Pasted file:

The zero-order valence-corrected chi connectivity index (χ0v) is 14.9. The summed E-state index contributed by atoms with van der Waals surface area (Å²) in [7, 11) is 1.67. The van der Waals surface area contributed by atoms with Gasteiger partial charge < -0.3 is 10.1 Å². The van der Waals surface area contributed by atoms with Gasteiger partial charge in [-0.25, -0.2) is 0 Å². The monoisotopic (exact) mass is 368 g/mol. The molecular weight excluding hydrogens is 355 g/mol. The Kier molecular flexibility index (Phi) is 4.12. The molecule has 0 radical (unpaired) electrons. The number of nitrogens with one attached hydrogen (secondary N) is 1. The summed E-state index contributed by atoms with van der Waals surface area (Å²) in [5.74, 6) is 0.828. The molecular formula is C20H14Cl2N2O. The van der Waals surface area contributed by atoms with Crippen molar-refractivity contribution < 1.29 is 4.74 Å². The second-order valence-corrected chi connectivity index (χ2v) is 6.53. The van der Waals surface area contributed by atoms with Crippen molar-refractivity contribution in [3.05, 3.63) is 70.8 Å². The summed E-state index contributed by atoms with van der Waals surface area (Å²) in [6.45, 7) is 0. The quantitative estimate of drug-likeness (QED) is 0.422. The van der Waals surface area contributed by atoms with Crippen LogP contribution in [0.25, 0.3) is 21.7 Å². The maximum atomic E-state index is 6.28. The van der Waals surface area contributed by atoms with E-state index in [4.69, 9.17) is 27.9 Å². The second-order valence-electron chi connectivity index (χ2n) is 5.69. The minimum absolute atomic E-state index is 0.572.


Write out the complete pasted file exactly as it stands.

The zero-order valence-corrected chi connectivity index (χ0v) is 14.9. The summed E-state index contributed by atoms with van der Waals surface area (Å²) in [7, 11) is 1.67. The van der Waals surface area contributed by atoms with Gasteiger partial charge < -0.3 is 10.1 Å². The van der Waals surface area contributed by atoms with Gasteiger partial charge in [-0.25, -0.2) is 0 Å². The monoisotopic (exact) mass is 368 g/mol. The molecular weight excluding hydrogens is 355 g/mol. The Kier molecular flexibility index (Phi) is 4.12. The molecule has 0 radical (unpaired) electrons. The number of nitrogens with one attached hydrogen (secondary N) is 1. The summed E-state index contributed by atoms with van der Waals surface area (Å²) in [5.74, 6) is 0.828. The molecular formula is C20H14Cl2N2O. The van der Waals surface area contributed by atoms with Crippen molar-refractivity contribution < 1.29 is 4.74 Å². The second-order valence-corrected chi connectivity index (χ2v) is 6.53. The van der Waals surface area contributed by atoms with Crippen molar-refractivity contribution in [3.05, 3.63) is 70.8 Å². The summed E-state index contributed by atoms with van der Waals surface area (Å²) in [6.45, 7) is 0. The quantitative estimate of drug-likeness (QED) is 0.422. The van der Waals surface area contributed by atoms with Crippen LogP contribution in [0.25, 0.3) is 21.7 Å². The maximum atomic E-state index is 6.28. The van der Waals surface area contributed by atoms with E-state index in [4.69, 9.17) is 27.9 Å². The second-order valence-electron chi connectivity index (χ2n) is 5.69. The minimum absolute atomic E-state index is 0.572.